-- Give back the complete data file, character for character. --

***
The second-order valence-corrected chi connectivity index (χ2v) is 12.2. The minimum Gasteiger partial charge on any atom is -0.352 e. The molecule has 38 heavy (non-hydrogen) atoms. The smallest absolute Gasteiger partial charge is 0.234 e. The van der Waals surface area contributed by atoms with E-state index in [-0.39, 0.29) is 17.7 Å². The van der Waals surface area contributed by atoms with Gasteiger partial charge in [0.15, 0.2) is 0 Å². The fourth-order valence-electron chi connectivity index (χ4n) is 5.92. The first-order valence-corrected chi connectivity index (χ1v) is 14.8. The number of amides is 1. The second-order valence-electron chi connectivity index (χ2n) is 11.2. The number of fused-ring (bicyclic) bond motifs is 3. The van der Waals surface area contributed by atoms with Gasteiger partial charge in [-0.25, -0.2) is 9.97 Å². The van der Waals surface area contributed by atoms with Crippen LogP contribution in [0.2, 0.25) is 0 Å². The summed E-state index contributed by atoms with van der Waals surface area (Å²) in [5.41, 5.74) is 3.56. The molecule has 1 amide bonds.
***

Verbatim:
The second-order valence-corrected chi connectivity index (χ2v) is 12.2. The minimum Gasteiger partial charge on any atom is -0.352 e. The molecule has 38 heavy (non-hydrogen) atoms. The smallest absolute Gasteiger partial charge is 0.234 e. The van der Waals surface area contributed by atoms with E-state index in [-0.39, 0.29) is 17.7 Å². The van der Waals surface area contributed by atoms with Gasteiger partial charge in [0.15, 0.2) is 0 Å². The fourth-order valence-electron chi connectivity index (χ4n) is 5.92. The first-order valence-corrected chi connectivity index (χ1v) is 14.8. The number of amides is 1. The second-order valence-electron chi connectivity index (χ2n) is 11.2. The number of fused-ring (bicyclic) bond motifs is 3. The van der Waals surface area contributed by atoms with Gasteiger partial charge in [-0.25, -0.2) is 9.97 Å². The van der Waals surface area contributed by atoms with Crippen LogP contribution in [0.2, 0.25) is 0 Å². The summed E-state index contributed by atoms with van der Waals surface area (Å²) in [5.41, 5.74) is 3.56. The molecule has 1 amide bonds.